Cafe Society Review
One day a few years ago I was walking down Columbus Avenue in the Upper West Side of Manhattan and I saw this older man exit the post office. He was wearing a lightweight jacket, a baseball cap and glasses. Immediately I wondered, "is that....?" "No, it's probably just a regular guy doing some errands around New York City," I thought. But I followed him for a few blocks anyway, just out of curiosity. Though I can't be absolutely certain, I ended up deciding that I probably walked behind Woody Allen for a little bit that day, and I could hardly be more thrilled at the idea. As an unabashed fan of his films it's quite comforting to know a new one - typically quite different from his last - will appear each and every year without fail. Eventually this won't be the case, of course, but it's nice to continue having that luxury as long as possible.
Allen's latest - his 46th as writer and director - is Cafe Society, a movie that pretty much feels like you've seen it even before you have. There's a case to be made that Cafe Society is totally unnecessary, superfluous and lazy but it won't be made here. It's worth noting, to be sure, that the film adds little to Allen's legacy and it's hardly essential viewing. Regardless, those who enjoy new movies set in and around Hollywood's Golden Age featuring a handful of movie stars have been blessed with a pair of mostly mediocre yet slightly enjoyable pictures this year, with the Coens' Hail, Caesar! and now this effort from Allen. That supreme rarity of subject matter overlap, in this instance, also won't be decried one bit.
Jesse Eisenberg acts as a first-rate Allen surrogate - as natural of one as he's probably ever had - playing the nephew of a big-time Hollywood agent (played by Steve Carell, in a role that was originally Bruce Willis'). Eisenberg's Bobby ventures to Los Angeles from the Bronx with stars in his eyes but can't even get a meeting with his Uncle Phil for several weeks. Phil's secretary Vonnie (Kristen Stewart) does catch Bobby's eye, though the young man remains unaware that his uncle is carrying on an affair with his new crush until he's already asked her to marry him and move back to New York.
If you've seen the underrated 2009 comedy Adventureland then some familiarity might pop up here, as once again we have Eisenberg playing a newcomer who latches onto Stewart's character only to eventually realize she's carrying on an affair with the older guy he looks up to at work. Thankfully, the interlocked threads separate as Cafe Society progresses. Bobby does indeed move back to New York, where he meets another Veronica, played by Blake Lively, and goes into the nightclub business alongside his gangster brother (Corey Stoll, reuniting with Allen after his breakout as Hemingway in Midnight in Paris). Lively gives perhaps the strongest performance in the film, in just a handful of scenes, because she seems deeply of the era and socially unflappable. It's a surprising but impressive turn.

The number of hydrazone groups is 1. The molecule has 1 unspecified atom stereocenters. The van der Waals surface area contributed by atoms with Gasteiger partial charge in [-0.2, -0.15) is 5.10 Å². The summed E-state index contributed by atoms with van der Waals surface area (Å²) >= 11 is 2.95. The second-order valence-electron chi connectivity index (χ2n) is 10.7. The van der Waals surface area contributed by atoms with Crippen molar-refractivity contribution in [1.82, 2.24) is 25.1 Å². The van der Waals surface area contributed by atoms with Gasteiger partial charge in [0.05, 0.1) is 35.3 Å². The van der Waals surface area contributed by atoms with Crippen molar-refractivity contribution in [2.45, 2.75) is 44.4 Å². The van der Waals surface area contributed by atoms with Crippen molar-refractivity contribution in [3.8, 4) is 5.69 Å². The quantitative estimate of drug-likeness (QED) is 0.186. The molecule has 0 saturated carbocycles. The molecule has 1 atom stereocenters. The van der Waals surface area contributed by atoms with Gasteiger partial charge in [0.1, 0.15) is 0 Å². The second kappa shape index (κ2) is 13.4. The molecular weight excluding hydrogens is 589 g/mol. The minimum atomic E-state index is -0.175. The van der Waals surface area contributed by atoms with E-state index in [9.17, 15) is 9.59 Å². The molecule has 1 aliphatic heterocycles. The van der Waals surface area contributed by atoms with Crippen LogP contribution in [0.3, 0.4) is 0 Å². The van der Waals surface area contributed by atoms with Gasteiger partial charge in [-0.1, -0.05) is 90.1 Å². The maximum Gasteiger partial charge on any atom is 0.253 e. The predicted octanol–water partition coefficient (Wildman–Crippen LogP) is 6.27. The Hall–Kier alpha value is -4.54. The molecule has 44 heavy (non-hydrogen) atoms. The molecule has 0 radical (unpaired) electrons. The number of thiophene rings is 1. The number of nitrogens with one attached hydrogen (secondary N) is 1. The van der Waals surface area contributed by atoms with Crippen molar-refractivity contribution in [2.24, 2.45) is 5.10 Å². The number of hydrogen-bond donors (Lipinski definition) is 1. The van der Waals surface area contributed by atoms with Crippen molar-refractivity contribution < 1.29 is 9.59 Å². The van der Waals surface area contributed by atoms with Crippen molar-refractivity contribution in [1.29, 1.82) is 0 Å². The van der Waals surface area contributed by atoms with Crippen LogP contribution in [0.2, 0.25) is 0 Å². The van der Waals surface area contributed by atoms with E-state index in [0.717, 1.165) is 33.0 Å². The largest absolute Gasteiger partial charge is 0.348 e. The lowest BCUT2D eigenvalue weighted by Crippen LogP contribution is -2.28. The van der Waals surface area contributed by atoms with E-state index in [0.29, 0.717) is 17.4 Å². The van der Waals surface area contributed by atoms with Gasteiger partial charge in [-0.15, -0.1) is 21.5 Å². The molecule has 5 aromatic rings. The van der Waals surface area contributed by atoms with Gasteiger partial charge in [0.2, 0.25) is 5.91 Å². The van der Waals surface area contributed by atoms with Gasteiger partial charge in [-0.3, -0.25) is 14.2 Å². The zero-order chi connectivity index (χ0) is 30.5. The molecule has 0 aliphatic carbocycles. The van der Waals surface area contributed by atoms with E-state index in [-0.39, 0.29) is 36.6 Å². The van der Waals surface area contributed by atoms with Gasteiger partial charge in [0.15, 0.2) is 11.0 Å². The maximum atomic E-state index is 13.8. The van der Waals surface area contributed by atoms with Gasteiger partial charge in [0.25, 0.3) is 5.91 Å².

Even more than the cast or the setting, one could argue that it's the film's cinematographer, Vittorio Storaro, that is the biggest point of interest here. Storaro has lensed some of the greatest movies ever made - from The Conformist to Apocalypse Now - but he hadn't previously worked with Woody Allen. His influence shines through brightly and with a purpose. The art direction and photography, with Allen shooting on digital for the first time, are both extraordinary. Admirers of the 1930s-era time period will be in for a treat, as the plot sputtering along often requires us to look elsewhere for inspiration.
Of note is how melancholy the picture ends up being. Aside from the ending, the signs of classic Allen unhappiness regarding love amid class and wealth are prominent. Bobby replaces one Veronica for another but never really gets over the first one. It haunts him, and Eisenberg's reaction to seeing her and Phil at his nightclub in New York City years after leaving Hollywood is so on the nose as to be uncomfortable. There probably aren't any total throwaways among Allen's filmography, and Cafe Society sits somewhere amid the lower middle, because hints and keys abound as to his worldview throughout his work. Those will always hold weight when considering our great filmmakers. For Cafe Society, setting and place on the shelf are the most compelling attributes - particularly regarding how its maker views the world on his 46th time behind the camera. It's not an optimistic outlook but that's okay. There's always the next Woody Allen picture to look forward to.
Lionsgate is handling the home video release of Cafe Society in the U.S., giving it a Region A-locked Blu-ray, DVD and Digital HD combo edition. The film was bought by Amazon Studios, in one of the online retail giant's biggest early acquisitions.
It looks exceptionally good in the 2.00:1 aspect ratio (a Storaro favorite) on this high definition disc. Colors and detail appear brilliantly realized. Overall it's simply a gorgeous representation of the movie.
Audio comes through in an English 5.1 DTS-HD Master Audio track filled with clean, crisp dialogue and the usual selection of Allen-chosen jazz and vintage standards. English, Spanish, and English for the hearing impaired are also offered.
The special features are, as usual in a Woody Allen release, minimal. Here we have a "On the Red Carpet" (2:13) featurette that basically takes a few snippets of actor interviews from the New York premiere of the film. A Photo Gallery collects 34 images from the set. Slim but expected.